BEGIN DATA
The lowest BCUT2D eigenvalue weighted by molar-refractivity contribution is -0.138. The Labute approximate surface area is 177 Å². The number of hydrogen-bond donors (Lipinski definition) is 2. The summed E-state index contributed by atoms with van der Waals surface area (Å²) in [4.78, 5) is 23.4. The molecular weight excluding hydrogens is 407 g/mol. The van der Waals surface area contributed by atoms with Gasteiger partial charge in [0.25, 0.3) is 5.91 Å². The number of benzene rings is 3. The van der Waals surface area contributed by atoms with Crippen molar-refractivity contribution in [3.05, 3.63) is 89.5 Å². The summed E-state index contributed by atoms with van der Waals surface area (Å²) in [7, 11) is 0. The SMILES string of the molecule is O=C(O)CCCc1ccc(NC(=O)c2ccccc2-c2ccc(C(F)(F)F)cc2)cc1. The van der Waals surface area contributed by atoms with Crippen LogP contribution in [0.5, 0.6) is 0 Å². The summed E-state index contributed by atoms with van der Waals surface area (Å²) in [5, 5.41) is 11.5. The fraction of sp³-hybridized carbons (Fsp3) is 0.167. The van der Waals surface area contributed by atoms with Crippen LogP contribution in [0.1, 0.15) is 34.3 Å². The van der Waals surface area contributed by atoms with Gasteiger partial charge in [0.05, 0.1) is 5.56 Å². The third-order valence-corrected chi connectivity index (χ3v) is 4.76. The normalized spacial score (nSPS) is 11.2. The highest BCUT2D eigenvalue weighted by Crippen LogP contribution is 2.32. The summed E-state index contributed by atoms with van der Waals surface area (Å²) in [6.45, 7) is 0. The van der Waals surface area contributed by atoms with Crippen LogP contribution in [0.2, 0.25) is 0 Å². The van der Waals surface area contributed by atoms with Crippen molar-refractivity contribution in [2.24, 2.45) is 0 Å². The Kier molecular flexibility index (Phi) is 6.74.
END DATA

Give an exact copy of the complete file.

The lowest BCUT2D eigenvalue weighted by molar-refractivity contribution is -0.138. The Labute approximate surface area is 177 Å². The number of hydrogen-bond donors (Lipinski definition) is 2. The summed E-state index contributed by atoms with van der Waals surface area (Å²) in [4.78, 5) is 23.4. The molecular weight excluding hydrogens is 407 g/mol. The van der Waals surface area contributed by atoms with Gasteiger partial charge in [0.25, 0.3) is 5.91 Å². The number of benzene rings is 3. The van der Waals surface area contributed by atoms with Crippen molar-refractivity contribution in [3.05, 3.63) is 89.5 Å². The summed E-state index contributed by atoms with van der Waals surface area (Å²) in [7, 11) is 0. The SMILES string of the molecule is O=C(O)CCCc1ccc(NC(=O)c2ccccc2-c2ccc(C(F)(F)F)cc2)cc1. The van der Waals surface area contributed by atoms with Crippen LogP contribution in [0.5, 0.6) is 0 Å². The summed E-state index contributed by atoms with van der Waals surface area (Å²) in [5, 5.41) is 11.5. The fraction of sp³-hybridized carbons (Fsp3) is 0.167. The van der Waals surface area contributed by atoms with Crippen LogP contribution in [0.1, 0.15) is 34.3 Å². The van der Waals surface area contributed by atoms with Gasteiger partial charge in [0.05, 0.1) is 5.56 Å². The third-order valence-corrected chi connectivity index (χ3v) is 4.76. The normalized spacial score (nSPS) is 11.2. The highest BCUT2D eigenvalue weighted by Crippen LogP contribution is 2.32. The summed E-state index contributed by atoms with van der Waals surface area (Å²) in [6.45, 7) is 0. The van der Waals surface area contributed by atoms with Crippen LogP contribution in [0.2, 0.25) is 0 Å². The van der Waals surface area contributed by atoms with Crippen molar-refractivity contribution in [2.24, 2.45) is 0 Å². The Kier molecular flexibility index (Phi) is 6.74.